Flinder Valve Case Study Essay

739 Words May 13th, 2012 3 Pages
W.B. “Bill” Flinder, the president of Flinder Valves and Controls Inc. (FVC), and Tom Eliot, the Chairman and CEO of RSE International are currently in the midst of negotiating a merger of FVC and RSE. Both companies are aware of the benefits, but also remain apprehensive due to the risks of completing an acquisition in the struggling economy. Prior to 2008, the U.S. manufacturing industry had experience a decrease in consumer demand because of tighter borrowing standards and a weak housing sector in the past year, according to a recent analyst. However, before May 2008, the U.S. began to experience better economic conditions, which provided FVC a better environment to introduce its new, hydraulic-controls system called the “widening …show more content…
RSE is also financially stable and has a greater purchasing power, which is what FVC lacks. Through this merger, FVC could reduce their materials and in-process costs while gaining more access to the marketing and distribution network. In addition to the financial gains, Tom Eliot shows no intentions just acquiring FVC’s brand name. FVC’s management team is what attracted Eliot in the first place. If Bill Flinder is to merge with another company, why not merge with one that is run by a respected man who actually plans on preserving FVC and its employees?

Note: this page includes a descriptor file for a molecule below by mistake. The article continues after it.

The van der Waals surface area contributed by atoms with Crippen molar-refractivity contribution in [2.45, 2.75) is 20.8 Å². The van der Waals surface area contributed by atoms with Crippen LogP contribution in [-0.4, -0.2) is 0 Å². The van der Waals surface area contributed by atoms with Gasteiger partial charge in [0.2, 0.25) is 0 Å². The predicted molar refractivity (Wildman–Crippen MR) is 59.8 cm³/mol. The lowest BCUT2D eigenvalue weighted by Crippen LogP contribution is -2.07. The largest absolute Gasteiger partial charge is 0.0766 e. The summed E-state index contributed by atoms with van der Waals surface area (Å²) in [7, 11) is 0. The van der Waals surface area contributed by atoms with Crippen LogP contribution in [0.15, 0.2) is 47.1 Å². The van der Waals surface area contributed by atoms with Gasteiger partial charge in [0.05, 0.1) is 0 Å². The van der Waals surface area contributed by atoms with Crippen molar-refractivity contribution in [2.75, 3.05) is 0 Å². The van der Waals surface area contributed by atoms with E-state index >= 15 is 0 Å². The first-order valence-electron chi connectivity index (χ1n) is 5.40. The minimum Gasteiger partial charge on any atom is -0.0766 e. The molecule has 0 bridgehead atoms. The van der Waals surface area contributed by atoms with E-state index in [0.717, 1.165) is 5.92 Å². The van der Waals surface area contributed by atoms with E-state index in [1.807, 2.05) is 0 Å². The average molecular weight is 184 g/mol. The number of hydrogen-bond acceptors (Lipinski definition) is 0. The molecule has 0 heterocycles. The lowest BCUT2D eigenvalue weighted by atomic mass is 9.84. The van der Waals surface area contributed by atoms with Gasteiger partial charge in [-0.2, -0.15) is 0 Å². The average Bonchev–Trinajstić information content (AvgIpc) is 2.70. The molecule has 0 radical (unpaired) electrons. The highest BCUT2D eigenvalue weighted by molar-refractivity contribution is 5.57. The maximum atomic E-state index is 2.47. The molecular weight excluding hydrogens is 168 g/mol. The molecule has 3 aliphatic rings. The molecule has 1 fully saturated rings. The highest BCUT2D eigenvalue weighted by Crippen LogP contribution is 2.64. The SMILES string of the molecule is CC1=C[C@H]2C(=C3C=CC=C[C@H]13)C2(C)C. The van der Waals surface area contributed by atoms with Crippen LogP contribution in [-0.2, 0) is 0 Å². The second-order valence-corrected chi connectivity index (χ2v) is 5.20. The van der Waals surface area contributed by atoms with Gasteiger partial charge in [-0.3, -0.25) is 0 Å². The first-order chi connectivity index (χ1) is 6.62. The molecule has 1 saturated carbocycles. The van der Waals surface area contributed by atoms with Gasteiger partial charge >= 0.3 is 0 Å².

After carefully analyzing the data given, we believe that FVC’s value is roughly $270 millions, including synergies. The company’s stand-alone equity value is more than $158 millions. The synergies that derive from this acquisition are extremely beneficial to both FVC and RSE. RSE’s purchasing power would help to reduce material costs for FVC. The acquisition would also bring in estimated tax savings of $2 millions the first year and $4 millions thereafter. RSE’s new project, CORE, is expected to improve and save in-process costs for FVC, making it more efficient and helping to increase the company’s bottom line. Moreover, FVC could utilize RSE’s marketing power and strategies to advertise their new advanced hydraulic-controls system or “widening gyre”. Flinder believed that the

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